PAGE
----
Welcome to Western Wire’s year-end newsletter review of 2017’s top stories as chosen by our readers and our editors.

Flickr / Earthworks

It’s not often that elected officials come forward and publicly and admit when they are wrong, so give La Plata County Commissioner Gwen Lachelt kudos for acknowledging in a Durango Herald op-ed that she should be more transparent in her dual role as both a county commissioner and the head of an environmental activist group. Lachelt grudgingly credited Western Wire reporting – albeit two months after questions were asked – for her promise to be more transparent. In reality, however, Lachelt’s op-ed raises significant questions that could have major implications on lobbying and disclosure rules moving forward.

The timing was rather ironic. And perhaps another example of why Western Wire is so needed in this current media landscape. On Monday morning, anti-fracking activists associated with national environmental groups took the opportunity to score headlines by disrupting a Colorado Oil and Gas Conservation Commission meeting. Outlets from CBS …


When we launched Western Wire earlier this year, our goal was to write stories and cover issues that traditional media was slow to report on. We had a hunch that the dwindling number of reporters meant there were important stories that weren’t getting the time and attention they deserve. A perfect example is Western Wire’s coverage of the cozy ties between elected officials and a controversial anti-fracking activist from Boulder County in Colorado.

The Inconvenient Truth About Why the Energy Office Died

by Colo. State Senator Ray Scott June 2, 2017

Democrats and environmentalists are fond of talking about “inconvenient truths,” so here’s one they might chew on during this pause in the 71st General Assembly. Colorado’s Energy Office met its demise in the waning hours of the just-closed legislative session not because of Republicans, who made a good-faith effort to reauthorize and re-energize what had become a listless and ineffectual bureaucratic backwater.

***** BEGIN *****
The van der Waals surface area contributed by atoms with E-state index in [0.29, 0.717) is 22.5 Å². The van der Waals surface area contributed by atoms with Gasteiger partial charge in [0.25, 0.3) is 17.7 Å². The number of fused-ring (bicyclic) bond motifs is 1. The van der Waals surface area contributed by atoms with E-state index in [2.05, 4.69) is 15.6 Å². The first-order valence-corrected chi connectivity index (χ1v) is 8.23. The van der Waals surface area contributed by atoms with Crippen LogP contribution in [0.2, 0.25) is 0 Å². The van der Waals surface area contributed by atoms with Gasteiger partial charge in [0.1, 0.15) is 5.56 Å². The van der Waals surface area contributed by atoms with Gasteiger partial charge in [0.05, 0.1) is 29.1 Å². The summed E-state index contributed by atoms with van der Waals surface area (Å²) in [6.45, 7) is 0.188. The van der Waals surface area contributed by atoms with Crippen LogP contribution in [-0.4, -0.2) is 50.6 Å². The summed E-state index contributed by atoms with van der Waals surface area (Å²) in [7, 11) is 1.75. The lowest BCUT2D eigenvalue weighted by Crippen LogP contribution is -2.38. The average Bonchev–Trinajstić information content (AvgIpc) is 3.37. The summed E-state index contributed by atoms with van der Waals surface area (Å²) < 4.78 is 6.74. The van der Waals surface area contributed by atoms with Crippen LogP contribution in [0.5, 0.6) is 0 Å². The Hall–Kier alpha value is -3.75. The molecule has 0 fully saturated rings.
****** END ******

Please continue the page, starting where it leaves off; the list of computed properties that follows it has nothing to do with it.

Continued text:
Governor Hickenlooper would be wise to challenge the Colorado Court of Appeals decision forcing the Colorado Oil and Gas Conservation Commission (COGCC) to reinterpret its mission. State lawmakers have charged the COGCC with fostering “responsible, balanced” development, production and use of oil and gas “in a manner consistent with protection of public health, safety, and welfare, including protection of the environment and wildlife resources.”

Our Friend Joey Bunch Missed The Mark

by Matt Dempsey, Opinion Editor April 30, 2017

Western Wire

If a top Colorado news reporter like Joey Bunch raises concerns with one of our stories, we take it seriously. Western Wire is a new reporting project, and we will always welcome constructive criticism from those we respect. On Saturday afternoon, Joey emailed Western Energy Alliance, the organization that supports Western Wire, regarding our story, “Winter Blast Putting Climate Protests On Ice In Colorado.” In the story he published at Colorado Politics later that evening, Joey attempted to take us to task. But in our opinion, he failed to read our story closely, and he missed the point of our reporting entirely.